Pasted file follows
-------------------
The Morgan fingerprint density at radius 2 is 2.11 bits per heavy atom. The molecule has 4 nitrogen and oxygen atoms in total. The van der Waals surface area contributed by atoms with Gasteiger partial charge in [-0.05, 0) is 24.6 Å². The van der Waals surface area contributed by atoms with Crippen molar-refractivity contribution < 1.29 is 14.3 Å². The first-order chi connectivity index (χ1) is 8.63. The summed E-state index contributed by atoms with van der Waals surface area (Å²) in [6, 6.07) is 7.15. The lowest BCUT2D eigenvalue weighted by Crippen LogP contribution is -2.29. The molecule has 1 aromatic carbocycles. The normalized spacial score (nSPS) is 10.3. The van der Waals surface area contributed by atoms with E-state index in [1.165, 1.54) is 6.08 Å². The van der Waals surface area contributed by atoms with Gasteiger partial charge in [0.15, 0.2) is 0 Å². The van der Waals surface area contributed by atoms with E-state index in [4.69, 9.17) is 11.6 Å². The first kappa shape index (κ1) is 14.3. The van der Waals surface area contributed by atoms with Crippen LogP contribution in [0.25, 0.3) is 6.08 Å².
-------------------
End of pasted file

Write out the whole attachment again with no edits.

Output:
The Morgan fingerprint density at radius 2 is 2.11 bits per heavy atom. The molecule has 4 nitrogen and oxygen atoms in total. The van der Waals surface area contributed by atoms with Gasteiger partial charge in [-0.05, 0) is 24.6 Å². The van der Waals surface area contributed by atoms with Crippen molar-refractivity contribution < 1.29 is 14.3 Å². The first-order chi connectivity index (χ1) is 8.63. The summed E-state index contributed by atoms with van der Waals surface area (Å²) in [6, 6.07) is 7.15. The lowest BCUT2D eigenvalue weighted by Crippen LogP contribution is -2.29. The molecule has 1 aromatic carbocycles. The normalized spacial score (nSPS) is 10.3. The van der Waals surface area contributed by atoms with E-state index in [1.165, 1.54) is 6.08 Å². The van der Waals surface area contributed by atoms with Gasteiger partial charge in [0.15, 0.2) is 0 Å². The van der Waals surface area contributed by atoms with E-state index in [4.69, 9.17) is 11.6 Å². The first kappa shape index (κ1) is 14.3. The van der Waals surface area contributed by atoms with Crippen LogP contribution in [0.25, 0.3) is 6.08 Å².